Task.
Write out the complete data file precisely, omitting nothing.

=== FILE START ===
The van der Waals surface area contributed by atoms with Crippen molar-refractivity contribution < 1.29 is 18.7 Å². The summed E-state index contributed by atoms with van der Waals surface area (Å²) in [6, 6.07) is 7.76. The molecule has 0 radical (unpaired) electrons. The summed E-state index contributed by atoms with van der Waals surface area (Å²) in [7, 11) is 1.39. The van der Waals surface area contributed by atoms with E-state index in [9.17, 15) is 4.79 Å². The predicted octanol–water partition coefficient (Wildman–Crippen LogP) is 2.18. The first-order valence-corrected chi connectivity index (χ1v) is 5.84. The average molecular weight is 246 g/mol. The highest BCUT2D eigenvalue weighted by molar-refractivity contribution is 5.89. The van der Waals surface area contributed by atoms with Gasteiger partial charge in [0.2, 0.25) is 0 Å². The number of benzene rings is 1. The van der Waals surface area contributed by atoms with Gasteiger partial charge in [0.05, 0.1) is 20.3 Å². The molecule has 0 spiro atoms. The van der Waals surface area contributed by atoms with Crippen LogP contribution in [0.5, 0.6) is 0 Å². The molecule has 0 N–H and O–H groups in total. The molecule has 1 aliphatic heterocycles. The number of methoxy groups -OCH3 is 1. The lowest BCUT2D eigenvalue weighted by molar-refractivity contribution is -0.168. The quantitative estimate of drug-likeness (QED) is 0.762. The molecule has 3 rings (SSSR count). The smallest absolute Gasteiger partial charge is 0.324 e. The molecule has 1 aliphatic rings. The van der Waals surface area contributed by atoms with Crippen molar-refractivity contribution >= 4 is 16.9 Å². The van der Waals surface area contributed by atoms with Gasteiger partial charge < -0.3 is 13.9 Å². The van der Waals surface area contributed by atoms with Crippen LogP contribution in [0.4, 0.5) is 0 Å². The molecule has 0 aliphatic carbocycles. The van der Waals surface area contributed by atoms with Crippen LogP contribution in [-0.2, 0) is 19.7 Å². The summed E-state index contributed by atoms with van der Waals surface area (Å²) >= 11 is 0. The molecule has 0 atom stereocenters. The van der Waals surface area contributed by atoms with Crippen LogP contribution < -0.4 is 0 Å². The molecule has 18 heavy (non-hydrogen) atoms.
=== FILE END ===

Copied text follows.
The van der Waals surface area contributed by atoms with Crippen molar-refractivity contribution < 1.29 is 18.7 Å². The summed E-state index contributed by atoms with van der Waals surface area (Å²) in [6, 6.07) is 7.76. The molecule has 0 radical (unpaired) electrons. The summed E-state index contributed by atoms with van der Waals surface area (Å²) in [7, 11) is 1.39. The van der Waals surface area contributed by atoms with E-state index in [9.17, 15) is 4.79 Å². The predicted octanol–water partition coefficient (Wildman–Crippen LogP) is 2.18. The first-order valence-corrected chi connectivity index (χ1v) is 5.84. The average molecular weight is 246 g/mol. The highest BCUT2D eigenvalue weighted by molar-refractivity contribution is 5.89. The van der Waals surface area contributed by atoms with Gasteiger partial charge in [0.2, 0.25) is 0 Å². The number of benzene rings is 1. The van der Waals surface area contributed by atoms with Gasteiger partial charge in [0.05, 0.1) is 20.3 Å². The molecule has 0 spiro atoms. The van der Waals surface area contributed by atoms with Crippen LogP contribution in [0.5, 0.6) is 0 Å². The molecule has 0 N–H and O–H groups in total. The molecule has 1 aliphatic heterocycles. The number of methoxy groups -OCH3 is 1. The lowest BCUT2D eigenvalue weighted by molar-refractivity contribution is -0.168. The quantitative estimate of drug-likeness (QED) is 0.762. The molecule has 3 rings (SSSR count). The smallest absolute Gasteiger partial charge is 0.324 e. The molecule has 1 aliphatic rings. The van der Waals surface area contributed by atoms with Crippen molar-refractivity contribution >= 4 is 16.9 Å². The van der Waals surface area contributed by atoms with Gasteiger partial charge < -0.3 is 13.9 Å². The van der Waals surface area contributed by atoms with Crippen LogP contribution in [0.4, 0.5) is 0 Å². The molecule has 0 aliphatic carbocycles. The van der Waals surface area contributed by atoms with Crippen LogP contribution in [-0.2, 0) is 19.7 Å². The summed E-state index contributed by atoms with van der Waals surface area (Å²) >= 11 is 0. The molecule has 0 atom stereocenters. The van der Waals surface area contributed by atoms with Crippen LogP contribution < -0.4 is 0 Å². The molecule has 18 heavy (non-hydrogen) atoms.